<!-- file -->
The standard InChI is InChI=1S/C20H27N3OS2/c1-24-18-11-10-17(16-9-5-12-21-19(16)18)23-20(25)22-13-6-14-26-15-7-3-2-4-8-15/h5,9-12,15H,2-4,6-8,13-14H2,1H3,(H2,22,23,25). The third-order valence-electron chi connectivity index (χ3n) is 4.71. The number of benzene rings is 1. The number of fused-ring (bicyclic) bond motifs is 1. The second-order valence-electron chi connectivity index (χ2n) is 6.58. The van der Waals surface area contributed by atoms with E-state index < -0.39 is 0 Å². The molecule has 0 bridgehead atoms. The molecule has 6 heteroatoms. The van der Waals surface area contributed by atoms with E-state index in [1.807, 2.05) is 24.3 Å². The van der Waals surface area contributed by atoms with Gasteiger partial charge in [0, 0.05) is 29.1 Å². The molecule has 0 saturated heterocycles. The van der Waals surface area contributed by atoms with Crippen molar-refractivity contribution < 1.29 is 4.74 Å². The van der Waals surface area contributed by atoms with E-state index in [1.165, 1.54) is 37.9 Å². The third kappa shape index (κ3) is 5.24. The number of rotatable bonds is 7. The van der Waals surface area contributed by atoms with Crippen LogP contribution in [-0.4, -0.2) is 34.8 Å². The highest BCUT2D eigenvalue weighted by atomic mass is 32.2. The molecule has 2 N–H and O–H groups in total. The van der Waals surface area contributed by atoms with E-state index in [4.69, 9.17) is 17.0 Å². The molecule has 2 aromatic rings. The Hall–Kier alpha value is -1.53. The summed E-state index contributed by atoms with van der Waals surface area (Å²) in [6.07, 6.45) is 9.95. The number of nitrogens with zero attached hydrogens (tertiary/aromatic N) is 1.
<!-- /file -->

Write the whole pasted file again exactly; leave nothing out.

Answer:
The standard InChI is InChI=1S/C20H27N3OS2/c1-24-18-11-10-17(16-9-5-12-21-19(16)18)23-20(25)22-13-6-14-26-15-7-3-2-4-8-15/h5,9-12,15H,2-4,6-8,13-14H2,1H3,(H2,22,23,25). The third-order valence-electron chi connectivity index (χ3n) is 4.71. The number of benzene rings is 1. The number of fused-ring (bicyclic) bond motifs is 1. The second-order valence-electron chi connectivity index (χ2n) is 6.58. The van der Waals surface area contributed by atoms with E-state index < -0.39 is 0 Å². The molecule has 0 bridgehead atoms. The molecule has 6 heteroatoms. The van der Waals surface area contributed by atoms with E-state index in [1.807, 2.05) is 24.3 Å². The van der Waals surface area contributed by atoms with Gasteiger partial charge in [0, 0.05) is 29.1 Å². The molecule has 0 saturated heterocycles. The van der Waals surface area contributed by atoms with Crippen molar-refractivity contribution < 1.29 is 4.74 Å². The van der Waals surface area contributed by atoms with E-state index in [1.165, 1.54) is 37.9 Å². The third kappa shape index (κ3) is 5.24. The number of rotatable bonds is 7. The van der Waals surface area contributed by atoms with Crippen LogP contribution in [-0.4, -0.2) is 34.8 Å². The highest BCUT2D eigenvalue weighted by atomic mass is 32.2. The molecule has 2 N–H and O–H groups in total. The van der Waals surface area contributed by atoms with E-state index in [4.69, 9.17) is 17.0 Å². The molecule has 2 aromatic rings. The Hall–Kier alpha value is -1.53. The summed E-state index contributed by atoms with van der Waals surface area (Å²) in [6.07, 6.45) is 9.95. The number of nitrogens with zero attached hydrogens (tertiary/aromatic N) is 1.